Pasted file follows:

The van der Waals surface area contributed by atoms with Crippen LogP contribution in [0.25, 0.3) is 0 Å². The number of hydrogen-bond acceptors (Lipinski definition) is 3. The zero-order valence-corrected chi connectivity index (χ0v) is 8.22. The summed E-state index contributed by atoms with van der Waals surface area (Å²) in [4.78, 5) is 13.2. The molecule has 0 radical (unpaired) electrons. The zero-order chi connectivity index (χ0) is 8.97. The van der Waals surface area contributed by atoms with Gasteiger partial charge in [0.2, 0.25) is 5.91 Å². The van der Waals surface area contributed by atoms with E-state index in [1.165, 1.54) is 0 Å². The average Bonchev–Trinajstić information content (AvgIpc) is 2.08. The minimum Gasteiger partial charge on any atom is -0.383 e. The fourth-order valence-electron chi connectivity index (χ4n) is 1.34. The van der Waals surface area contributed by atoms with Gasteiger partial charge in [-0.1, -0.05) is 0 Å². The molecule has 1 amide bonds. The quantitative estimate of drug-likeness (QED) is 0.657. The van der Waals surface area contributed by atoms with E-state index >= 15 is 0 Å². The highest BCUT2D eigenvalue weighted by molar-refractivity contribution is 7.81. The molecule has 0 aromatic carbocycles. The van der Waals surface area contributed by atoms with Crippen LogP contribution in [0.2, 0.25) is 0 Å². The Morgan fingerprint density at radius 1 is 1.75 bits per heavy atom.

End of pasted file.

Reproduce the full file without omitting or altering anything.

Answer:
The van der Waals surface area contributed by atoms with Crippen LogP contribution in [0.25, 0.3) is 0 Å². The number of hydrogen-bond acceptors (Lipinski definition) is 3. The zero-order valence-corrected chi connectivity index (χ0v) is 8.22. The summed E-state index contributed by atoms with van der Waals surface area (Å²) in [4.78, 5) is 13.2. The molecule has 0 radical (unpaired) electrons. The zero-order chi connectivity index (χ0) is 8.97. The van der Waals surface area contributed by atoms with Gasteiger partial charge in [0.2, 0.25) is 5.91 Å². The van der Waals surface area contributed by atoms with E-state index in [1.165, 1.54) is 0 Å². The average Bonchev–Trinajstić information content (AvgIpc) is 2.08. The minimum Gasteiger partial charge on any atom is -0.383 e. The fourth-order valence-electron chi connectivity index (χ4n) is 1.34. The van der Waals surface area contributed by atoms with Gasteiger partial charge in [-0.1, -0.05) is 0 Å². The molecule has 1 amide bonds. The quantitative estimate of drug-likeness (QED) is 0.657. The van der Waals surface area contributed by atoms with E-state index >= 15 is 0 Å². The highest BCUT2D eigenvalue weighted by molar-refractivity contribution is 7.81. The molecule has 0 aromatic carbocycles. The van der Waals surface area contributed by atoms with Crippen LogP contribution in [0.2, 0.25) is 0 Å². The Morgan fingerprint density at radius 1 is 1.75 bits per heavy atom.